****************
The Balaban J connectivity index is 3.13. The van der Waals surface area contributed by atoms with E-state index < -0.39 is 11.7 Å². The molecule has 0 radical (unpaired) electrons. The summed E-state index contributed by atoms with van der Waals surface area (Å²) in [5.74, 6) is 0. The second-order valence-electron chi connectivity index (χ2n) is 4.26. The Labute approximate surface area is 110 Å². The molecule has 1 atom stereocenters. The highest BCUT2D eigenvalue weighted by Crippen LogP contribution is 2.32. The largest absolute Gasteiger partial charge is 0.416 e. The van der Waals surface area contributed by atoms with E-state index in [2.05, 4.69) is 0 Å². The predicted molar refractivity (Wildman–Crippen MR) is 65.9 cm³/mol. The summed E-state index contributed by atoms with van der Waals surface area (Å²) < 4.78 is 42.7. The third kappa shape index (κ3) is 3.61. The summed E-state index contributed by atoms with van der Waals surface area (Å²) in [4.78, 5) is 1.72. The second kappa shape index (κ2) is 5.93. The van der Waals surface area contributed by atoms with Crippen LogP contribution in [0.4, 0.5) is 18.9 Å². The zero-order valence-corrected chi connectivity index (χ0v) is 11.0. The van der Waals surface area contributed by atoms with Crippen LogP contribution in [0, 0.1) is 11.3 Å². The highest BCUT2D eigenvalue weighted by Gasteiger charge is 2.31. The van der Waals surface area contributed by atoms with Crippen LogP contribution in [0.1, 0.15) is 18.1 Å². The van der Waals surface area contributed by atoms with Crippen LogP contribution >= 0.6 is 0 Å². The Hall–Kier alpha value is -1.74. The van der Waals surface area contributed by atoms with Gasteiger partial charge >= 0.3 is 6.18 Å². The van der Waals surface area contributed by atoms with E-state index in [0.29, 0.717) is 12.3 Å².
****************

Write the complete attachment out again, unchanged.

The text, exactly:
The Balaban J connectivity index is 3.13. The van der Waals surface area contributed by atoms with E-state index < -0.39 is 11.7 Å². The molecule has 0 radical (unpaired) electrons. The summed E-state index contributed by atoms with van der Waals surface area (Å²) in [5.74, 6) is 0. The second-order valence-electron chi connectivity index (χ2n) is 4.26. The Labute approximate surface area is 110 Å². The molecule has 1 atom stereocenters. The highest BCUT2D eigenvalue weighted by Crippen LogP contribution is 2.32. The largest absolute Gasteiger partial charge is 0.416 e. The van der Waals surface area contributed by atoms with E-state index in [2.05, 4.69) is 0 Å². The predicted molar refractivity (Wildman–Crippen MR) is 65.9 cm³/mol. The summed E-state index contributed by atoms with van der Waals surface area (Å²) < 4.78 is 42.7. The third kappa shape index (κ3) is 3.61. The summed E-state index contributed by atoms with van der Waals surface area (Å²) in [4.78, 5) is 1.72. The second kappa shape index (κ2) is 5.93. The van der Waals surface area contributed by atoms with Crippen LogP contribution in [0.4, 0.5) is 18.9 Å². The zero-order valence-corrected chi connectivity index (χ0v) is 11.0. The van der Waals surface area contributed by atoms with Crippen LogP contribution in [0, 0.1) is 11.3 Å². The highest BCUT2D eigenvalue weighted by Gasteiger charge is 2.31. The van der Waals surface area contributed by atoms with Crippen LogP contribution in [0.1, 0.15) is 18.1 Å². The van der Waals surface area contributed by atoms with Crippen LogP contribution >= 0.6 is 0 Å². The Hall–Kier alpha value is -1.74. The van der Waals surface area contributed by atoms with Gasteiger partial charge >= 0.3 is 6.18 Å². The van der Waals surface area contributed by atoms with E-state index in [0.29, 0.717) is 12.3 Å².